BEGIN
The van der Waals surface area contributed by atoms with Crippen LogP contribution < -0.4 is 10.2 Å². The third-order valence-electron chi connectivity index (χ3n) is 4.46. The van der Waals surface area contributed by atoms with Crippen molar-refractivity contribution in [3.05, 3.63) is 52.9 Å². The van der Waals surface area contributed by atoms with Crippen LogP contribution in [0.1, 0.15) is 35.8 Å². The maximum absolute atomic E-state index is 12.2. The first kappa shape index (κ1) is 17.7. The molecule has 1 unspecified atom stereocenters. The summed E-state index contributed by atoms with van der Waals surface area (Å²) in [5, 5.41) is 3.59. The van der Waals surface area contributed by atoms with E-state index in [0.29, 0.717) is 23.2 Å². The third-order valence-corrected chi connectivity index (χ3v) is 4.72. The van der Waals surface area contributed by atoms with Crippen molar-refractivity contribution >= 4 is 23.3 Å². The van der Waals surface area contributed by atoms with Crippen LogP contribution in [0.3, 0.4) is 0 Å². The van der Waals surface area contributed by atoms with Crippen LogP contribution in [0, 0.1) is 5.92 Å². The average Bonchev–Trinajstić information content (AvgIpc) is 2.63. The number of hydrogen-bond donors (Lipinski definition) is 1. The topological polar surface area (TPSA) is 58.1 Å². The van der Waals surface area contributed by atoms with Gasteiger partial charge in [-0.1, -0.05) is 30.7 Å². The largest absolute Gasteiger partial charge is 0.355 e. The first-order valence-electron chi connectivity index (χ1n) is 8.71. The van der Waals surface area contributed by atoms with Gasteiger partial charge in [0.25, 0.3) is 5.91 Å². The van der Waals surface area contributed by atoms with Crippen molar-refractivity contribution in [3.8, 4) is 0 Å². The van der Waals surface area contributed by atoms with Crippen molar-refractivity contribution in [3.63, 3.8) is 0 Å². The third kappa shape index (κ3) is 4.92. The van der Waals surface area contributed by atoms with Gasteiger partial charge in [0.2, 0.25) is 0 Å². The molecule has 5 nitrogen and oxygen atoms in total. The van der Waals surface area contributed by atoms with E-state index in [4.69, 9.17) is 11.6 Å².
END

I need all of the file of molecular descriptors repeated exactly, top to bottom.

The van der Waals surface area contributed by atoms with Crippen LogP contribution < -0.4 is 10.2 Å². The third-order valence-electron chi connectivity index (χ3n) is 4.46. The van der Waals surface area contributed by atoms with Crippen molar-refractivity contribution in [3.05, 3.63) is 52.9 Å². The van der Waals surface area contributed by atoms with Crippen LogP contribution in [0.1, 0.15) is 35.8 Å². The maximum absolute atomic E-state index is 12.2. The first kappa shape index (κ1) is 17.7. The molecule has 1 unspecified atom stereocenters. The summed E-state index contributed by atoms with van der Waals surface area (Å²) in [5, 5.41) is 3.59. The van der Waals surface area contributed by atoms with E-state index in [0.29, 0.717) is 23.2 Å². The third-order valence-corrected chi connectivity index (χ3v) is 4.72. The van der Waals surface area contributed by atoms with Crippen molar-refractivity contribution >= 4 is 23.3 Å². The van der Waals surface area contributed by atoms with Crippen LogP contribution in [0.3, 0.4) is 0 Å². The van der Waals surface area contributed by atoms with Crippen LogP contribution in [0, 0.1) is 5.92 Å². The average Bonchev–Trinajstić information content (AvgIpc) is 2.63. The number of hydrogen-bond donors (Lipinski definition) is 1. The topological polar surface area (TPSA) is 58.1 Å². The van der Waals surface area contributed by atoms with Gasteiger partial charge in [-0.1, -0.05) is 30.7 Å². The largest absolute Gasteiger partial charge is 0.355 e. The first-order valence-electron chi connectivity index (χ1n) is 8.71. The van der Waals surface area contributed by atoms with Gasteiger partial charge in [0.25, 0.3) is 5.91 Å². The van der Waals surface area contributed by atoms with Crippen molar-refractivity contribution in [3.8, 4) is 0 Å². The van der Waals surface area contributed by atoms with Crippen molar-refractivity contribution in [3.63, 3.8) is 0 Å². The third kappa shape index (κ3) is 4.92. The van der Waals surface area contributed by atoms with Gasteiger partial charge in [0.2, 0.25) is 0 Å². The molecule has 5 nitrogen and oxygen atoms in total. The van der Waals surface area contributed by atoms with E-state index in [4.69, 9.17) is 11.6 Å².